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3 Reasons to Buy Adobe, and 1 Reason to Sell | The Motley Fool

Adobe‘s (NASDAQ:ADBE) stock fell 3% on Sept. 22 after the cloud-based software giant posted its third-quarter earnings. Does that post-earnings dip represent a good buying opportunity? Let’s examine three compelling reasons to buy Adobe — and one reason to sell it.

1. It’s generating robust revenue growth

Adobe’s revenue rose 22% year over year to $3.94 billion in the third quarter, which exceeded analysts’ estimates by $40 million.

Image source: Getty Images.

Its revenue growth decelerated in 2020 as the pandemic disrupted its enterprise-facing businesses, but its growth accelerated again throughout the first three quarters of 2021 as those headwinds waned.

Period

FY 2020

Q1 2021

Q2 2021

Q3 2021

Revenue Growth (YOY)

15%

26%

23%

22%

Source: Adobe. YOY = Year over year.

Adobe expects its revenue to rise 19% year over year in the fourth quarter, compared to analysts’ expectations for 18% sales growth. 

2. The core businesses are healthy

Adobe’s digital media business, which generated 73% of its revenue in the third quarter, continues to expand. This core business consists of two parts. The Creative Cloud subsegment includes Photoshop, Illustrator, Premiere Pro, and other creativity tools. The document presentation and management software Adobe Acrobat, its e-signature service Adobe Sign, and other business-oriented tools and services reside in Adobe’s Document Cloud partition.

Revenue Growth (YOY)

FY 2020

Q1 2021

Q2 2021

Q3 2021

Creative Cloud

19%

31%

24%

21%

Document Cloud

23%

37%

30%

31%

Total digital media

20%

32%

25%

23%

Source: Adobe.

Adobe’s conversion of those industry-standard software tools into cloud-based services over the past eight years locked in customers and generated stable recurring revenues from annual subscriptions. It expects its total digital-media revenue to rise about 20% in the fourth quarter.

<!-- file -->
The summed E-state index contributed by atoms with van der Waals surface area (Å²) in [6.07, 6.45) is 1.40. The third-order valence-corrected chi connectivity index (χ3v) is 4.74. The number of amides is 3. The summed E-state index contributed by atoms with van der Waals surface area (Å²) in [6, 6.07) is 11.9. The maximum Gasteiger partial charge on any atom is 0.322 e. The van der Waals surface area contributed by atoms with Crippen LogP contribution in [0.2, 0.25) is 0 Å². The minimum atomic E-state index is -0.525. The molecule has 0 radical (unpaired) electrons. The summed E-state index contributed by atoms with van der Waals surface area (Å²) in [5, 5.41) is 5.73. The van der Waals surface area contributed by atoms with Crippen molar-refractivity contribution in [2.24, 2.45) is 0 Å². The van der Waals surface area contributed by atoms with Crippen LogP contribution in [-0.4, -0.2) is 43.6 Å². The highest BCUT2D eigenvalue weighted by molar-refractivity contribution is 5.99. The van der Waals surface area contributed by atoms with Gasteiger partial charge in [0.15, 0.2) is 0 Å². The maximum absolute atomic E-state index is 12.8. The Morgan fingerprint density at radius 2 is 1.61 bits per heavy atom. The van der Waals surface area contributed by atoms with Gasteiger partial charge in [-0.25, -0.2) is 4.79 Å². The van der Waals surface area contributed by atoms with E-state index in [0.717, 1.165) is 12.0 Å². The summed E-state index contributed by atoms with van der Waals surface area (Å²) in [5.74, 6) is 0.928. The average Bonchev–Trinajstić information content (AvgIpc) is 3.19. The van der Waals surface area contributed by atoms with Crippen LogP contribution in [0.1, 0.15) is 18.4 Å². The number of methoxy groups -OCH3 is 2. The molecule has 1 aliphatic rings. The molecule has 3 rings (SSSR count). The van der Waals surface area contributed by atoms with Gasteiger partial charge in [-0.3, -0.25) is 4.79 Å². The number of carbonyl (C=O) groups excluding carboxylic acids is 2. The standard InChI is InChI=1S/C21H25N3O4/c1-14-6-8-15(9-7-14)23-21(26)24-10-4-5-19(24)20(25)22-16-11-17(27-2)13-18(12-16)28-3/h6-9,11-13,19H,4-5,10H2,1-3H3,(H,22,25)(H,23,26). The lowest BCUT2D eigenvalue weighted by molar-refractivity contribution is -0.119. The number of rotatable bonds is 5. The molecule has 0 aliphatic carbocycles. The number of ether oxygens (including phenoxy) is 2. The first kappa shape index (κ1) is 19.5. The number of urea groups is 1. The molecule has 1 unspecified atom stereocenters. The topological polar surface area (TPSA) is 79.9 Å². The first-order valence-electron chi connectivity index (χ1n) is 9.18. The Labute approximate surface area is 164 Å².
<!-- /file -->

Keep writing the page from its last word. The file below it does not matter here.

The rest of Adobe’s revenue mainly came from its digital-experience business, which provides cloud-based sales, marketing, e-commerce, and analytics services for larger enterprise customers. This segment’s revenue rose 26% year over year, accelerating from 21% growth in the second quarter, and the company expects it to generate 22% growth in the fourth quarter.

That stable outlook indicates Adobe’s digital-experience services are still keeping pace with resilient competitors like Salesforce, Shopify, and Twilio‘s Segment.

3. Stable margins and steady earnings growth

Adobe’s gross and operating margins expanded year over year in the third quarter, and its non-GAAP earnings rose 21% to $3.11 per share and beat analysts’ estimates by $0.09.

Adobe’s margins held steady throughout fiscal 2021, and it repurchased about 5.7 million shares (just over 1% of its outstanding shares) over the past three quarters to further boost its earnings per share (EPS).

Period

FY 2020

Q1 2021

Q2 2021

Q3 2021

Gross margin

86.7%

88.6%

88.4%

88.1%

Operating margin

32.9%

37.2%

36.7%

36.7%

Non-GAAP EPS growth (YOY)

28%

38%

24%

21%

Source: Adobe. YOY = year over year.

Adobe’s gross margins remain stable because most of its Creative Cloud services are considered essential tools for media professionals. That “best in breed” reputation gives the company significant pricing power against its smaller peers. As a result, Adobe expects its non-GAAP EPS to increase 13% in the fourth quarter.

The one reason to sell Adobe: Its valuation

Adobe is still firing on all cylinders, and analysts expect its revenue and non-GAAP earnings to grow 22% and 21%, respectively, this year. But Adobe’s stock has also rallied nearly 30% over the past 12 months, and it looks a bit pricey at 45 times forward earnings and 19 times this year’s sales.

By comparison, Salesforce expects its annual revenue to rise 23%-24% this year and more than double by fiscal 2026, but its stock trades at just 10 times this year’s sales.

The market’s tepid reaction to Adobe’s solid third-quarter report indicates its high valuation could be limiting its upside potential. When a stock is priced for perfection, a company generally needs to hit a grand slam instead of a mere home run — as Adobe just did — to attract more investors.

Is Adobe’s stock worth buying?

I believe Adobe’s strengths still justify its higher valuation. It will likely generate stable gains over the next few years, but investors shouldn’t expect it to skyrocket or outperform higher-growth tech stocks.

This article represents the opinion of the writer, who may disagree with the “official” recommendation position of a Motley Fool premium advisory service. We’re motley! Questioning an investing thesis — even one of our own — helps us all think critically about investing and make decisions that help us become smarter, happier, and richer.


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